They say they should be allowed to continue to issue subpoenas in order to protect Jackson’s “rights under the Fifth, Sixth and Fourteenth Amendments” to the Constitution and “Article I, Sections 1,7,15 and 24 of the California Constitution when compelling the production of witnesses.” (pg 2) In their motion, prosecutors cited Department of Corrections v Superior Court (1988) 199 Cal. App. 3rd 1087 in their motion. That case involved the California Dept. of Corrections and Ronaldo Ayala. The defense says that Teal was decided 16 years AFTER the Dept of Corrections case by the same court and “incorporates more recent jurisprudence stated in Barrett.” (pg 3) And the Dept of Corrections case is no longer an accurate or up-to-date reflection of the current law. Further the defense basically implies that prosecutors cited an out of date and irrelevant case law to back up their initial motion to reverse Teal. In the Dept. of Corrections v Superior Court case, the DA was not given an opportunity to be heard regarding the court’s order. In this “case” Sneddon was given that opportunity when the defense originally sought their Teal motion…before the June 25 2004 hearing. It’s November almost December 2004, and now prosecutors want to be bailed out again by the judge. From the defense motion:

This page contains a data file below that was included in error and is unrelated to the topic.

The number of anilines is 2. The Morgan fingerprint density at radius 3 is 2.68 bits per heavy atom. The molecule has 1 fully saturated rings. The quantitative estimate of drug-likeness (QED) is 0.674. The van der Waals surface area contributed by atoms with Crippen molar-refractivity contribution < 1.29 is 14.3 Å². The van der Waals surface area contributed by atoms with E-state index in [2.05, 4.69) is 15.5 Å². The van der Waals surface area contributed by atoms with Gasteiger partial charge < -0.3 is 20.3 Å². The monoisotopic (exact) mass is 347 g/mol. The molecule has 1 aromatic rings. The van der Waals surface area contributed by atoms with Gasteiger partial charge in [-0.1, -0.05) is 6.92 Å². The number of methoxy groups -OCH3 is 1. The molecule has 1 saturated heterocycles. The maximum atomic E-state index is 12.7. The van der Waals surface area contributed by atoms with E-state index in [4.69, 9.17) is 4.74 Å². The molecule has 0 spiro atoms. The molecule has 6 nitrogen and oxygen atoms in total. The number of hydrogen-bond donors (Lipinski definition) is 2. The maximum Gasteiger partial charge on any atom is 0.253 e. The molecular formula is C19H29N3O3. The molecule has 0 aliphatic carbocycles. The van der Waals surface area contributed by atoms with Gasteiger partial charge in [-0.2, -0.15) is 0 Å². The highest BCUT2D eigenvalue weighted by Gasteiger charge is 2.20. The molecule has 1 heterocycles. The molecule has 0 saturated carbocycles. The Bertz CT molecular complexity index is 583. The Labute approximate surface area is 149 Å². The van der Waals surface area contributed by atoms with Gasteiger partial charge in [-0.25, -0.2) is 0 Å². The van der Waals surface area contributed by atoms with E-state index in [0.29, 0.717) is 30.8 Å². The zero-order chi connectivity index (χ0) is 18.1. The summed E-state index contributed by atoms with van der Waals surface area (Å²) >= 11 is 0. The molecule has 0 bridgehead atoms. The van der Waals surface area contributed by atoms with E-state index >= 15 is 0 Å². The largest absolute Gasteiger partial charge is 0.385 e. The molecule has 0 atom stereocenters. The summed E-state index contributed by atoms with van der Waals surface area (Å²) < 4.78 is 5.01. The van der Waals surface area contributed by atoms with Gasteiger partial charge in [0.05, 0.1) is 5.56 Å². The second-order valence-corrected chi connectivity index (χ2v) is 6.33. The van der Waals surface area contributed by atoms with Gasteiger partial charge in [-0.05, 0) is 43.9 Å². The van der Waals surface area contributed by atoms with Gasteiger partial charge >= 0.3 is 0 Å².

The District Attorney has already been heard on the issue of the Court’s Teal procedure. The District Attorney was served with Mr. Jackson’s Teal Motion prior to the June 25 2004 hearing on the motion. The District attorney opted to not file an opposition in writing. Instead, the District Attorney made oral argument regarding Mr. Jackson’s Teal motion at the hearing, in chambers. (see Defense’s Reply to DA’s Request to Modify Teal Motion 11-24-04 pg 3)

And, like some observers have pointed out, now these prosecutors claim they have hindsight revealing what a bad decision they claim to have made. What? Do they want Melville to create a time machine? Prosecutors shouldn’t be allowed a ‘do over’. And the defense says prosecutors have provided the Court with an adequate reason to change it’s order. Prosecutors Acting Like Private Attorneys? Prosecutors don’t have “clients”. They represent “the people”. But some say these prosecutors are acting like they are personal attorneys for the accusing family. This observation is not lost on the defense either. The defense points out that the accusing family has counsel of their own, and any opportunity to be heard lies with counsel for the accusing family, not the DA. From the defense’s motion: